With the largest mountain in the Azores at its heart, Pico´s landscape is a fascinating mix of lava rock and vegetation which makes for some excellent walking and biking. The topography also contributes to the wine production of the island, whose vineyards have been awarded UNESCO World Heritage Site status. Pico was the center of the whaling industry but now thrives as a center for whale observation and study.
Area: 444,9 km2
Population: 14,144 inhabitants
Highlights: Pico Mountain; Gruta das Torres; Wine museum; Baleeiros Museum; S. João e Silveira Mysteries; Madalena, São Roque and Lajes Village; Landscape of the Pico Island Vineyard Culture Interpretation Centre; Capitão Lake; Cella Bar;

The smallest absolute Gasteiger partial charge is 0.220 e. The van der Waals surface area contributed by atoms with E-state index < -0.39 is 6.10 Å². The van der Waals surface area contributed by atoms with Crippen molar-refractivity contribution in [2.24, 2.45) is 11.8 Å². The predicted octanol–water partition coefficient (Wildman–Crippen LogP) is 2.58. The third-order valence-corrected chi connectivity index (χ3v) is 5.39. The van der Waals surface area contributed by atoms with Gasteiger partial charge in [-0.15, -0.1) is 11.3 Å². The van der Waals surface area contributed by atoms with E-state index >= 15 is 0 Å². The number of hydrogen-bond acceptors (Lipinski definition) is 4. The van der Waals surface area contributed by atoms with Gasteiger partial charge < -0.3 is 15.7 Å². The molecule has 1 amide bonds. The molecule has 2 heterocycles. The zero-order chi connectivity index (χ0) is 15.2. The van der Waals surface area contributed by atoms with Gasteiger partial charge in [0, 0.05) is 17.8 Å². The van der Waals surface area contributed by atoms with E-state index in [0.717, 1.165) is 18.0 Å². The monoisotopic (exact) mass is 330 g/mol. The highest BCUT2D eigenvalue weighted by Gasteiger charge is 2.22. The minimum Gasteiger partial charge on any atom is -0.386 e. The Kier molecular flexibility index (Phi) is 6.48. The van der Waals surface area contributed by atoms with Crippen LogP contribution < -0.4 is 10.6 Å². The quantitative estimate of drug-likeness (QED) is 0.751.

As a land with wine tradition, the white and red wines that are produced in Pico are much appreciated on the whole of the Archipelago. The fig and loquat spirits also have some fans, and old, copper distillers in working condition can still be found. Liqueurs such as Angelica and other fruit liqueurs are on offer for those with a sweet tooth. The island has always been a big producer of fruit. Its figs, bright red in the inside, are famous. The honey that is produced from the flower of the Australian cheesewood and the São João soft paste cheese complete the island’s list of food delicacies. As for dishes, the highlight goes to octopus stewed in cheiro wine, sausage with taro root, boiled beef and fish broth.